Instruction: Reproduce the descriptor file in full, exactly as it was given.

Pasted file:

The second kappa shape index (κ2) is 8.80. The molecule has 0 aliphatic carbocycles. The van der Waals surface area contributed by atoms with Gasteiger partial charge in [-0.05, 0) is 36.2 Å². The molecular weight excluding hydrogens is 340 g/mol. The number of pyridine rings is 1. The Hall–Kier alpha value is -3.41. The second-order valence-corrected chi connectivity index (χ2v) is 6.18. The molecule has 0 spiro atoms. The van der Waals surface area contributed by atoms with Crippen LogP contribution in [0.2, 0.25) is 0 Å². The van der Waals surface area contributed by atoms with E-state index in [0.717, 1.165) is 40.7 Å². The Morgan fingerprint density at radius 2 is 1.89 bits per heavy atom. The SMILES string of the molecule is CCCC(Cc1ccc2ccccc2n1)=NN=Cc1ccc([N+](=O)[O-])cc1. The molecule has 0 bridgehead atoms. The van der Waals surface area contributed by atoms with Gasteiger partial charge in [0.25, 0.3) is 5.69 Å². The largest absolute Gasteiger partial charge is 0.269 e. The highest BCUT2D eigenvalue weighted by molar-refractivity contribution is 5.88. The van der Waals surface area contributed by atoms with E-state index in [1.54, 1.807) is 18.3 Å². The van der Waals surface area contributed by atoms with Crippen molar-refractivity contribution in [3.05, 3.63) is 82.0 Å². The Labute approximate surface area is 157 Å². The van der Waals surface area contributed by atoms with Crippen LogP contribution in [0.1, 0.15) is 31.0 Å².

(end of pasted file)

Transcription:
The second kappa shape index (κ2) is 8.80. The molecule has 0 aliphatic carbocycles. The van der Waals surface area contributed by atoms with Gasteiger partial charge in [-0.05, 0) is 36.2 Å². The molecular weight excluding hydrogens is 340 g/mol. The number of pyridine rings is 1. The Hall–Kier alpha value is -3.41. The second-order valence-corrected chi connectivity index (χ2v) is 6.18. The molecule has 0 spiro atoms. The van der Waals surface area contributed by atoms with Crippen LogP contribution in [0.2, 0.25) is 0 Å². The van der Waals surface area contributed by atoms with E-state index in [0.717, 1.165) is 40.7 Å². The Morgan fingerprint density at radius 2 is 1.89 bits per heavy atom. The SMILES string of the molecule is CCCC(Cc1ccc2ccccc2n1)=NN=Cc1ccc([N+](=O)[O-])cc1. The molecule has 0 bridgehead atoms. The van der Waals surface area contributed by atoms with Gasteiger partial charge in [0.25, 0.3) is 5.69 Å². The largest absolute Gasteiger partial charge is 0.269 e. The highest BCUT2D eigenvalue weighted by molar-refractivity contribution is 5.88. The van der Waals surface area contributed by atoms with E-state index in [1.54, 1.807) is 18.3 Å². The van der Waals surface area contributed by atoms with Crippen molar-refractivity contribution in [3.05, 3.63) is 82.0 Å². The Labute approximate surface area is 157 Å². The van der Waals surface area contributed by atoms with Crippen LogP contribution in [0.1, 0.15) is 31.0 Å².